Meg Lowman was determined to investigate the marvelous, undiscovered world of the rainforest treetops. Meg’s perseverance and creativity allowed her to achieve this goal, but when this fantastic ecosystem started to disappear, Meg needed to act quickly.
This riveting nonfiction picture book biography explores both the failures and successes of self-taught engineer Emma Lilian Todd as she tackles one of the greatest challenges of the early 1900s: designing an airplane.
Here is the story of “Hot Miss Lil” Hardin Armstrong, legendary jazz pianist, composer, and bandleader–and a female pioneer on the music stage.
James “Smelly” Kelly used his super-senses and intelligence to make sure that the New York City subway in the 1930s ran safely throughout his lifetime and beyond.
Explore the extraordinary achievement of Cyrus Field and one of the greatest engineering feats of the 19th century: laying a transatlantic telegraph cable to create instant communication between two continents.
This revealing biography of a pioneering photojournalist and social reformer Jacob Riis shows how he brought to light one of the worst social justice issues plaguing New York City in the late 1800s–the tenement housing crisis–using newly invented flash photography.
Famous car-maker and businessman Henry Ford loved beans. And he showed great innovation with his determination to build his most inventive car–one completely made of soybeans.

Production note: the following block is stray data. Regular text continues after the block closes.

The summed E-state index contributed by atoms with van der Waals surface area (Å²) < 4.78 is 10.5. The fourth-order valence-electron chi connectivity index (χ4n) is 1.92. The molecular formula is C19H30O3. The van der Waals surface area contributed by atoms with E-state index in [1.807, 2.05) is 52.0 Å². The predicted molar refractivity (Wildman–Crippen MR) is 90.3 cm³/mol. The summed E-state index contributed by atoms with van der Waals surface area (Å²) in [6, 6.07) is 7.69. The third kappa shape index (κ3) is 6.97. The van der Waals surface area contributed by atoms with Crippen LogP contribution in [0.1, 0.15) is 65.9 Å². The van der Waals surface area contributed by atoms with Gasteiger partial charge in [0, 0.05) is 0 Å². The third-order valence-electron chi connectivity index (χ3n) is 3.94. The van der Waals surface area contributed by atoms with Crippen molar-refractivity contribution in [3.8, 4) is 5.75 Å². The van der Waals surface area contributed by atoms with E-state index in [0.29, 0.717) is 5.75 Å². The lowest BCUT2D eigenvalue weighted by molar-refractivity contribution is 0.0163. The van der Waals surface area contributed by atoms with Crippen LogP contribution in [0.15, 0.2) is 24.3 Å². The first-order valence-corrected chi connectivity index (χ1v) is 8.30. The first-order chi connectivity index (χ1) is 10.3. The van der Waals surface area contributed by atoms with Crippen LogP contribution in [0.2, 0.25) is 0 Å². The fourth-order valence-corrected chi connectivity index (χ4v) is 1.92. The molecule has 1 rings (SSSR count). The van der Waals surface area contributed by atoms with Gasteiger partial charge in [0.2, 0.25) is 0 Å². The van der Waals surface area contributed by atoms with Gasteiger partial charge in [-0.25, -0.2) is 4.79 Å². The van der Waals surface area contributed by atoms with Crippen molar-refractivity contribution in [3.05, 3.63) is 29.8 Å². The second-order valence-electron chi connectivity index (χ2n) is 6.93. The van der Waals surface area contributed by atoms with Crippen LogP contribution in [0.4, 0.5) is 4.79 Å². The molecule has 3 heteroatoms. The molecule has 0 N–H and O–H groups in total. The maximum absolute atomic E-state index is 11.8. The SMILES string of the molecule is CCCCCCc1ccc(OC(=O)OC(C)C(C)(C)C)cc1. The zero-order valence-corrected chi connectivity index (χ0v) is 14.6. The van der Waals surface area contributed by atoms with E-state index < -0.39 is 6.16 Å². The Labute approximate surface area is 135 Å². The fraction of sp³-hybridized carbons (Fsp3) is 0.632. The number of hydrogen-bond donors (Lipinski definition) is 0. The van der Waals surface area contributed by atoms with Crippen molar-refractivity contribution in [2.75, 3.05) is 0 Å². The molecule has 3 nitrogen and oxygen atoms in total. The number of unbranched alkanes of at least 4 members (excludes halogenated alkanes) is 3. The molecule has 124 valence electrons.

The life of artist Georgia O’Keeffe is revealed in this biographical novel — from her childhood when she decided to be an artist, through her art education in Chicago and New York, to her eventual rise to fame in the American Southwest.
Here is the story of Ben Franklin’s first invention, his journey through the scientific method, and the surprising successes that result when you’re willing to make mistakes.
Books from our Favorite STEM/STEAM Series:
Medical Fiascoes Series: Ambushed!: The Assassination Plot Against President Garfield, American Murderer: The Parasite that Haunted the South, and Blood and Germs: The Civil War Battle Against Wounds and Disease by Gail Jarrow
The Medical Fiascoes series examines important moments in nineteenth-and early-twentieth-century America when medical blunders, ignorance, and inexperience led to suffering and death. With a focus on the individuals at the center of each medical disaster—patients, physicians, scientists—each book reveals the true story behind the heartbreaking events. Yet from these tragedies came advancements in knowledge, paving the way for life-saving treatments, cures, and prevention.
Each read-aloud book in the Mouse Math series focuses on a single, basic math concept and features adorable mice, Albert and Wanda, who live in a People House. Entertaining fiction stories capture kids’ imaginations as the mice learn about numbers, shapes, sizes and more. Over 3 million copies sold worldwide!
Eureka! The Biography of an Idea: Camera by Laura Driscoll, illustrated by Hector Borlasca, Glasses by Lori Haskins Houran, illustrated by John Joven, Light Bulb by Kathleen Weidner Zoehfeld, illustrated by Stephanie Dehennin, and Bicycle by Lori Haskins Houran, illustrated by Aaron Cushley
EUREKA! Great things happen when science crosses history! Discover the all-true stories of your favorite inventions with this new multicultural STEM series that takes readers on a journey through time and around the world. A perfect choice for kids ages 4–8 who love to figure out how things work!
These playful picture books demonstrate key math concepts such as fractions, addition, and subtraction in stories featuring the Arithmechicks, 10 math-loving chicks.